Due to the pandemic, women continue to find themselves in a financially worse position.

New research from wealth manager Quilter has found that 22% of women said they were in a worse position financially than last year.

By comparison, only 18% of men believe they are worse off than a year ago.

Men were also more likely to be financially resilient to any further lockdown measures.

22% of men said they were in a better position financially than last year, with their current finances and income giving them the resilience to cope with another lockdown.

Read more about the gender pension gap.

Only 15% of women felt the same.

Women appear to be impacted to a greater extent than men by the current levels of uncertainty around the Omicron variant and rising price inflation.

33% said they could not save any money in December, despite socialising less than usual due to Covid fears. Only 25% of men reported the same.

A study carried out by the Institute for Fiscal Studies (IFS) in 2020 found that women were around one-third more likely than men to work in sectors forced by lockdown measures.

Further research by Kantar in 2021 found that 46% of women and 50% of men saved more than usual during the pandemic. However, the average amount saved by women was around half that saved by men, at £2,628 and £5,335 respectively.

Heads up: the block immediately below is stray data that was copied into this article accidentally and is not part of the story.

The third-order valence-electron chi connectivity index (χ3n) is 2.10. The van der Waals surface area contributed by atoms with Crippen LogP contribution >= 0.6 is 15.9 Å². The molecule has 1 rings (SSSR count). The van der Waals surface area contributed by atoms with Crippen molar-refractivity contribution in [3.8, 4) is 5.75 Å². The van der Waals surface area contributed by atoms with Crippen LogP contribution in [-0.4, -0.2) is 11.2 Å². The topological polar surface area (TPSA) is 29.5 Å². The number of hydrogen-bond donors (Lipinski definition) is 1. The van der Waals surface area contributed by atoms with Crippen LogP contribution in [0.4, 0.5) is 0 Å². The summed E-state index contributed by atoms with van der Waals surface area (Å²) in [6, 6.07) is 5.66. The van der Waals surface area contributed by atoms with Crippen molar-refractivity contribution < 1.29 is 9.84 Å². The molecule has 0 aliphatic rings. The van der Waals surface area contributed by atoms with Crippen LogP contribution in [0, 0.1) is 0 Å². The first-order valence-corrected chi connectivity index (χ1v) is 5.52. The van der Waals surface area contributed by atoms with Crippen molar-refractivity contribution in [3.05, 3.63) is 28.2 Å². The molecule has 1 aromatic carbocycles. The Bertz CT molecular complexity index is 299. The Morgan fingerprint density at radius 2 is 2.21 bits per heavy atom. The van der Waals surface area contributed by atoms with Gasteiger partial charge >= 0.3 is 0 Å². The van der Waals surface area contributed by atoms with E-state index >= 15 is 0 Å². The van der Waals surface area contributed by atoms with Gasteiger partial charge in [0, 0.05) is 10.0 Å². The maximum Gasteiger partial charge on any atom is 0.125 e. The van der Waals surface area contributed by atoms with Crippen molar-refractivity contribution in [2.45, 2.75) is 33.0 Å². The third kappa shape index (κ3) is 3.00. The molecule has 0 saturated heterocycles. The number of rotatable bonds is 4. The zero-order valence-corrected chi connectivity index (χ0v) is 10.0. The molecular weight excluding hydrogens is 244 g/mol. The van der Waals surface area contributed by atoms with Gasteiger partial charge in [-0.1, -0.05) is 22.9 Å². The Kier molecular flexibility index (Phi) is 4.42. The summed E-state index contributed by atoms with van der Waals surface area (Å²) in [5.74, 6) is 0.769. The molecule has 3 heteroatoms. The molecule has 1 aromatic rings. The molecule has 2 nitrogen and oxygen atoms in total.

Heather Owen, financial advice expert at Quilter, commented:

“The Covid crisis has had a devastating impact on gender equality in terms of our personal finances. Women often work in sectors vulnerable to lockdowns or are responsible for the provision of care, meaning they have been exposed to a greater extent to the negative effects of the pandemic than men.

“Our research shows that nearly two years on from the start of the pandemic, women remain less confident than men when it comes to money and their financial prospects. It remains a worry that women are saving less and feel more vulnerable.

“As we emerge from the pandemic the government needs to be doing more to ensure women can get their careers back on track and in turn fully engage with their personal finances. Things are changing in the world of savings and investments, but we cannot let the pandemic put a halt to the progress made so far. It is important women are empowered to make financial decisions and that access to advice, products and services is made as inclusive as possible.”